WASHINGTON, D.C. -- Agriculture Secretary Tom Vilsack announced today that he is renewing an interim directive regarding inventoried roadless areas within the National Forests and Grasslands for an additional year.

"While the courts continue to wrestle with roadless policy, I will continue to work with the USDA Forest Service to ensure we protect roadless areas on our National Forests," said Secretary Vilsack.  "Renewing this interim directive reflects President Obama's commitment to protecting our forests by ensuring that all projects in roadless areas receive a higher level of scrutiny."  

 The directive provides decision-making authority to the Secretary over proposed forest management or road construction projects in inventoried roadless areas. Because the Courts are divided on the legality of the 2001 Rules, this directive ensures a consistent national review of all proposed projects. Last summer, the 9th Circuit Court of Appeals upheld the 2001 Roadless Rule.  The Rule is currently under appeal in the 10th Circuit.  A decision on that case could come any day.

  The revised interim directive does not require secretarial approval for activities such as emergency fire-fighting activities, and small diameter timber cutting to improve endangered species habitat and to reduce risk of catastrophic wildlfire.  These activities were also exempted under the previous interim directive and are consistent with the 2001 roadless rule.

 This interim directive does not affect roadless areas on National Forest System lands in Idaho.  Idaho developed its own roadless rule through the Administrative Procedures Act - the rule provides strong protections for roadless areas.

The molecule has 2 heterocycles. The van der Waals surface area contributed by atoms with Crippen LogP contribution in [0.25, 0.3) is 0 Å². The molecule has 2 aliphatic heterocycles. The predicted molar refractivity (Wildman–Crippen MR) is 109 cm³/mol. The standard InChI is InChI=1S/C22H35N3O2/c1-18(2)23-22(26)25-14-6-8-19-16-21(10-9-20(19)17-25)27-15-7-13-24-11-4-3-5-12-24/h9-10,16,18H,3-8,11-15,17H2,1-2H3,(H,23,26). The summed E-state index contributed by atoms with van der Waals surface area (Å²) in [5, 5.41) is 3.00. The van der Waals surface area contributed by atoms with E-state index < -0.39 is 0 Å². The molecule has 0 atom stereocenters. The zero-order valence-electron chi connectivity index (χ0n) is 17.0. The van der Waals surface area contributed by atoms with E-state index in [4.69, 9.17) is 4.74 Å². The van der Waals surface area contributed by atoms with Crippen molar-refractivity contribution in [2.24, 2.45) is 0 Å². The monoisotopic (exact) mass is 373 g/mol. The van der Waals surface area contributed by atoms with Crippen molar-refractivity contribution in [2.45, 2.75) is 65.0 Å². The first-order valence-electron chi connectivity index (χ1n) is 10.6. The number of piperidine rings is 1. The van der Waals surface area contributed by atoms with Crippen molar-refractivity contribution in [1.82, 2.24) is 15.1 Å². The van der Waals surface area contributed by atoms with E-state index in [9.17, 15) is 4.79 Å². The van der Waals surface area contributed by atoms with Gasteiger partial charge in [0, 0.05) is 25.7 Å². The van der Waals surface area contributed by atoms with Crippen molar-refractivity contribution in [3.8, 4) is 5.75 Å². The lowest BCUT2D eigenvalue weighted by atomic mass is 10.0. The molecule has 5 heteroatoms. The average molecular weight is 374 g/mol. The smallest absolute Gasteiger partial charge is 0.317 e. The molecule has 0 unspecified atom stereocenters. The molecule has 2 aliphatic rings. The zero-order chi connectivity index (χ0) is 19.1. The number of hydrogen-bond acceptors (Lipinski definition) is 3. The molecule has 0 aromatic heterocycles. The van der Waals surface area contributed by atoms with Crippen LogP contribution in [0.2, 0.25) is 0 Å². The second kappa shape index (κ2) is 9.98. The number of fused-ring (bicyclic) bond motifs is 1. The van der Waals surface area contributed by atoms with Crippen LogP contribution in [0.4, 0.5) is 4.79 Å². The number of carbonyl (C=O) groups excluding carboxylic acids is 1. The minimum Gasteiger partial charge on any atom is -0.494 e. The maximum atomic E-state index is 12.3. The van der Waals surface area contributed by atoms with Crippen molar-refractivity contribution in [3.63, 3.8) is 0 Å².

Under the previous interim directive, which sunsets today, Vilsack approved 21 projects, all of which are consistent with the provisions of the 2001 roadless rule.  These projects allowed, for example, forest restoration activities near towns, moving a trailhead and campground location, mine clean-up, and drilling methane wells for a pre-existing coal mine.  Twelve approved projects allowed mineral exploration activities under the 1872 General Mining Law; these projects are required to proceed by statute. 

The Obama Administration has called for Congress to modernize the General Mining Law in a manner consistent with the needs of mining and the protection of the public, our public lands, and water resources.  Given the absence of discretion regarding projects subject to the 1872 law, the revised interim directive does not require Secretarial approval for these projects but instead instructs Under Secretary for Natural Resources and Environment Harris Sherman to work with the Forest Service to minimize the impacts from such activities.

This revised interim directive will last for one year.